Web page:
Thursday, February 2, 2012

Beta Move: The Five Year Rule

Mrs. Ironwood and I have a very important ritual we've evolved over the years, dating from our first big "it's been five years, are we gonna get married or what?" discussion.  As it has evolved it has been an important tool to provide much-needed perspective about the state of the marriage.

Very simply, you ask yourselves -- and each other -- how your lives now compare to how they were five years ago.  For instance, five years after we met Mrs. Ironwood and I both had relatively stable jobs, a decent roof over our heads, health insurance, cordial relationships with each others' parents, and an assload more security in ourselves and each other than we did when we met.  Just on paper that was big.  We had to agree that both of our lives were measurably better then than they were five years before.  All of the ups and down of our initial courtship and commitment, moving in together, surviving my younger brother move in with us, the requisite family and friend drama, all of it was utterly bearable, and we were better people and happier people for being together. We both wanted kids and thought we'd be good parents.  So the next logical step was to get married.  I'd more or less already decided that, but it was nice to hear she was open to the possibility.  I told her point-blank I would only ask her once, and made it clear I was serious.  And then I thought about it furiously for another six months before I asked her.

But since that time we've been able to pull out the Five Year Rule when either one of us has felt depressed or overwhelmed by life.  It provides an important gut-check for the marriage and gives us a clear, mutually-understandable benchmark.  Of such rituals are good marriages made.

It's essentially a Beta Move, in a very good way.  By invoking the Five Year Rule you are providing context and comfort for your wife/girlfriend.  You are demonstrating that you are aware of the development of the relationship in context, and that you appreciate the growth you've both demonstrated.  It's non-threatening and supportive.  It's emotionally uplifting.  It's easier than mowing the lawn.  By seeing things in a five-year context we understand that whatever issues we face today are part of a larger continuum of our existence together.  And we re-iterate that we plan on being here in five more years, and will look back at these low points as the places where we figured it out or soldiered on or did whatever it was we did that got us through it.  It helps, it really does.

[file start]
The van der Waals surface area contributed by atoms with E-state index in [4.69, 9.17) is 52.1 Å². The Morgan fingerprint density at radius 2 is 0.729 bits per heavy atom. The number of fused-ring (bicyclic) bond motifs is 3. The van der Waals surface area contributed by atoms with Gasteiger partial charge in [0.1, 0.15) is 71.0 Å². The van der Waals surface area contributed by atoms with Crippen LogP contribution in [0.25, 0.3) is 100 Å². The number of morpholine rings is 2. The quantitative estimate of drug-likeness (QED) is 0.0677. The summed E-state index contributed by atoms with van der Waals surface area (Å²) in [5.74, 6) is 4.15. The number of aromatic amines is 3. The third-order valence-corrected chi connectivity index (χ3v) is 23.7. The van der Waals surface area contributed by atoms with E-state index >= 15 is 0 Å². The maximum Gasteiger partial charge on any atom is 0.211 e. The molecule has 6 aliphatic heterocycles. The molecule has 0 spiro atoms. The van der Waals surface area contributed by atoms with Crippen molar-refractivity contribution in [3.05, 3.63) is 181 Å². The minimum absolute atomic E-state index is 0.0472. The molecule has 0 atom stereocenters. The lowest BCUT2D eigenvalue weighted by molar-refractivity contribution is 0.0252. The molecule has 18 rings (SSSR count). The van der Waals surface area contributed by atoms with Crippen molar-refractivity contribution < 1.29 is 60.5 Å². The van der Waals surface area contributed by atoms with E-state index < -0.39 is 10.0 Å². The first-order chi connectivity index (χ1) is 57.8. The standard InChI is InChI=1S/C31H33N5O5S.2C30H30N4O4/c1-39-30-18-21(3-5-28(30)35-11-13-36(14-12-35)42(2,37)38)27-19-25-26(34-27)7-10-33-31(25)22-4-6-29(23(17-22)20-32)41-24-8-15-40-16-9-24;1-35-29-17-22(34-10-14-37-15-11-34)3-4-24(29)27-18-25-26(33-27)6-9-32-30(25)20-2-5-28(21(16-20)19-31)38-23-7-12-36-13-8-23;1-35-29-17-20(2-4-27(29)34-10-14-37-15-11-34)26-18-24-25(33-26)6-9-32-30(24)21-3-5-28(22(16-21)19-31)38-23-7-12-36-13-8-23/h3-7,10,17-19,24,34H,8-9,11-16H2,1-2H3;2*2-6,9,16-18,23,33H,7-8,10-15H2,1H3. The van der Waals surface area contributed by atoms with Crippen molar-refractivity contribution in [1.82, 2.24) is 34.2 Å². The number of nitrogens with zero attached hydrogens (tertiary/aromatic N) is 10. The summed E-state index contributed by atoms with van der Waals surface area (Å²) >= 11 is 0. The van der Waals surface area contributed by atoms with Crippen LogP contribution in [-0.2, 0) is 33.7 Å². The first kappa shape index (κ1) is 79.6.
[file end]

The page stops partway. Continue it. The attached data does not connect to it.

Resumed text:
So much of Single Game is about seduction and pursuit that it's easy to loose sight of the nuances of Married Game.  Being able to provide good Beta when necessary is always helpful, and the romantic, nostalgic overtones of the Five Year Rule gives you a big juicy shot of Beta almost instantly.  It's also backhanded Alpha, if you insist strongly enough that she appreciate the Five Year Rule (attempting to blow off an important ritual can be a Fitness Test in a stressful situation).  Sometimes when a woman is freaking out about something, being able to provide some strong, steady perspective is what she wants from you more than a sympathetic ear or a hot beverage.

Of course the danger is that things may have actually gotten worse in five years.  If that's the case, then you should count that as valuable information as well.

At that first discussion


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